Hobbies and Gaming – The Food Garden Life Show by Emma and Steven Biggs
Steve and Emma, a father – daughter duo from Toronto host a ‘podcast that brings together gardening, food and the human story’. We are excited to feature them and love being able to share their unique story. Continue reading to learn more about why they got started and how they make it work as a podcasting team.
Thank you Emma and Steve for being Blubrry’s November Podcaster of the Month!
Tell us about yourself!
We’re a daughter-father duo. Emma is a 17-year-old high school student. She’s also a published author and speaker who is crazy about growing tomatoes. (She grows 100 tomato varieties in our Toronto yard, and runs her own seed business.) Steven is a horticultural veteran who teaches and writes about food production. He’s trained as a horticulturist, but branched out into farm and garden communications as a way to spend more time raising kids. From a young age, Emma was around helping as he spoke and sold books at gardening events. It must have rubbed off, because we began presenting together when Emma was 10 years old. We started with the local speaking circuit, doing small events, and that grew to include everything from neighbourhood library events to national gardening shows. We have written two kids gardening books together. The most recent is Gardening with Emma.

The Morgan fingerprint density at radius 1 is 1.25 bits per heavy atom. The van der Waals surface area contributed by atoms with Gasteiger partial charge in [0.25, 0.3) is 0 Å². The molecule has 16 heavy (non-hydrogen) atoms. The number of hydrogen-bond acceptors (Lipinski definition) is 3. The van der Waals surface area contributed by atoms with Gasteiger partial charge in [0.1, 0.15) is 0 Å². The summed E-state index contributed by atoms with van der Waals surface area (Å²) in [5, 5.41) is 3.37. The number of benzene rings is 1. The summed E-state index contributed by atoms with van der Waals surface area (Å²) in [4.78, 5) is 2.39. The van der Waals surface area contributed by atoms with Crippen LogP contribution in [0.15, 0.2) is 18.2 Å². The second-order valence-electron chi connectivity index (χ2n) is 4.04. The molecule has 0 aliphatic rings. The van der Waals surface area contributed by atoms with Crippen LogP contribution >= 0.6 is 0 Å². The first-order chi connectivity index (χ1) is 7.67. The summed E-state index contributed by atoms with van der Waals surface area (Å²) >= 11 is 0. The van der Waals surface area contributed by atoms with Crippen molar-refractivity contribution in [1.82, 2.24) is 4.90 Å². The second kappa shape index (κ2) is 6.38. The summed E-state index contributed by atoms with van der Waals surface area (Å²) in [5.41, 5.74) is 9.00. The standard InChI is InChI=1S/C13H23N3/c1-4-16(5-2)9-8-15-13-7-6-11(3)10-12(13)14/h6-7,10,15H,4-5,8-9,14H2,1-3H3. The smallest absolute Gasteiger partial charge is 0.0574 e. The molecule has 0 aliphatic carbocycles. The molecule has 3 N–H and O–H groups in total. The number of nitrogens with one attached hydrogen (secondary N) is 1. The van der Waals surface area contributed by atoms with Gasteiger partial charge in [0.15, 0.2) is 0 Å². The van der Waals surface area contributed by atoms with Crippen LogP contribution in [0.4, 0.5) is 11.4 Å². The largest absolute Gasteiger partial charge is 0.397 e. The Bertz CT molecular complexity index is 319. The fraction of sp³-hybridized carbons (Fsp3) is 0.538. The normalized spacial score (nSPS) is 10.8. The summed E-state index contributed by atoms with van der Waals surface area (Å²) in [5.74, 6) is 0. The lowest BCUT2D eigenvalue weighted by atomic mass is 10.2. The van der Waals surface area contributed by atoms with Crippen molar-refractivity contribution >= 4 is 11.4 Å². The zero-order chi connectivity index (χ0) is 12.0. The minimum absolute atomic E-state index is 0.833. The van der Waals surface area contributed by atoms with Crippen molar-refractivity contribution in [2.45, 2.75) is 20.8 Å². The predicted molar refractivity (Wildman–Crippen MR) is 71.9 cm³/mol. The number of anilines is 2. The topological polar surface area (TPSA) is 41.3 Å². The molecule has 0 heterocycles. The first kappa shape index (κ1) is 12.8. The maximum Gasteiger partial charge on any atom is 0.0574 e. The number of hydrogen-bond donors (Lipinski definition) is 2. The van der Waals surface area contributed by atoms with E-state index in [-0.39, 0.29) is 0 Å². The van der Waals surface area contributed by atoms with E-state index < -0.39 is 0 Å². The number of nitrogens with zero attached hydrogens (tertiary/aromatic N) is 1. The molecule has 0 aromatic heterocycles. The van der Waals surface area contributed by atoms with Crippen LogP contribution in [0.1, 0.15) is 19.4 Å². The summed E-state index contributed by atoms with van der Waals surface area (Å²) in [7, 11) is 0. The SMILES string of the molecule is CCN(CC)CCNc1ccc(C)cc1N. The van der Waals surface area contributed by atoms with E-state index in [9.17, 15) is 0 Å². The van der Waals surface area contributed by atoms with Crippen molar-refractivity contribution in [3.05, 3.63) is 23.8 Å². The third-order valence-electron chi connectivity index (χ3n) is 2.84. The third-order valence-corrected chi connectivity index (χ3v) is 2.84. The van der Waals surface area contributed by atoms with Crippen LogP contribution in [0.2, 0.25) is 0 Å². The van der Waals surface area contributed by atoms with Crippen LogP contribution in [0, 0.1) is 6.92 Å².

What inspired you to do your own podcast?
We started our podcast when schools shut down during the COVID pandemic. We were both stuck at home. And were both missing all of our favourite gardening shows, events, and friends. So we decided we’d reach out to the world through podcasting. It’s been a fun ride! In 2022 we received the Landscape Ontario Garden Communicator Award for the podcast.
How do you prepare for an episode?
Our show is interview-based, so preparation starts by finding interesting guests. We meet them through our industry connections, social media, and online searches.
When it comes to interviews, we map out ideas that we want to cover – but we don’t follow a script. If the interview is tightly scripted, there’s less chance our guests will take us somewhere unexpected and fun.
Right before we make the call (or Zoom) we put up a sign that says “smile.” A big part of a podcast is sending great energy out to the world with our voices, and smiling helps us do that.
What advice do you have for someone just starting out?
Systematize everything so you don’t have to recreate the wheel every time you make an episode. Have an SOP. Have templates.
And then invest time in mastering your own voice. To start, learn how to convey enthusiasm, figure out when to pause, and ditch annoying verbal ticks (“um,” “and stuff”).
Connect with Emma and Steve…